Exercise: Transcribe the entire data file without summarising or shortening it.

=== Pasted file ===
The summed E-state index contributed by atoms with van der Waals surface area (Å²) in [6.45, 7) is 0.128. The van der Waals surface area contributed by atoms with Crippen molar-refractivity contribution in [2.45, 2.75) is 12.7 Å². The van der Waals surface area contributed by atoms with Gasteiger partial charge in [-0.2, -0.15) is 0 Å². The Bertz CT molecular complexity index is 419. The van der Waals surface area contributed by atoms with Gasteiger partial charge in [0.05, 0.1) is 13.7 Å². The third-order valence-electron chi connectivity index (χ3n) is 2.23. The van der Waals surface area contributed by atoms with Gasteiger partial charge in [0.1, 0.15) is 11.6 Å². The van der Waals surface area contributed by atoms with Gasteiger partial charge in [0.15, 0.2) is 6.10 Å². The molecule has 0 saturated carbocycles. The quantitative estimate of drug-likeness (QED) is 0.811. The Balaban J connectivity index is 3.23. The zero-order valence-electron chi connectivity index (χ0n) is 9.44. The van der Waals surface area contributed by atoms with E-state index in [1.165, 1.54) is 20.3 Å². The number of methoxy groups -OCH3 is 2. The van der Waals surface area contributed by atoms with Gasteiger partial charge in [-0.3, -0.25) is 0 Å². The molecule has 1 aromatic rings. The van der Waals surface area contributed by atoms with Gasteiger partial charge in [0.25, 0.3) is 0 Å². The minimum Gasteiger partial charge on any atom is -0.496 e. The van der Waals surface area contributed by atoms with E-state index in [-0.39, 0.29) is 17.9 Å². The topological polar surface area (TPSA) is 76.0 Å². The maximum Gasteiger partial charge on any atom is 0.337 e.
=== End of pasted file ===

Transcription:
The summed E-state index contributed by atoms with van der Waals surface area (Å²) in [6.45, 7) is 0.128. The van der Waals surface area contributed by atoms with Crippen molar-refractivity contribution in [2.45, 2.75) is 12.7 Å². The van der Waals surface area contributed by atoms with Gasteiger partial charge in [-0.2, -0.15) is 0 Å². The Bertz CT molecular complexity index is 419. The van der Waals surface area contributed by atoms with Gasteiger partial charge in [0.05, 0.1) is 13.7 Å². The third-order valence-electron chi connectivity index (χ3n) is 2.23. The van der Waals surface area contributed by atoms with Gasteiger partial charge in [0.1, 0.15) is 11.6 Å². The van der Waals surface area contributed by atoms with Gasteiger partial charge in [0.15, 0.2) is 6.10 Å². The molecule has 0 saturated carbocycles. The quantitative estimate of drug-likeness (QED) is 0.811. The Balaban J connectivity index is 3.23. The zero-order valence-electron chi connectivity index (χ0n) is 9.44. The van der Waals surface area contributed by atoms with E-state index in [1.165, 1.54) is 20.3 Å². The number of methoxy groups -OCH3 is 2. The van der Waals surface area contributed by atoms with Gasteiger partial charge in [-0.3, -0.25) is 0 Å². The molecule has 1 aromatic rings. The van der Waals surface area contributed by atoms with Gasteiger partial charge in [0.25, 0.3) is 0 Å². The minimum Gasteiger partial charge on any atom is -0.496 e. The van der Waals surface area contributed by atoms with E-state index in [-0.39, 0.29) is 17.9 Å². The topological polar surface area (TPSA) is 76.0 Å². The maximum Gasteiger partial charge on any atom is 0.337 e.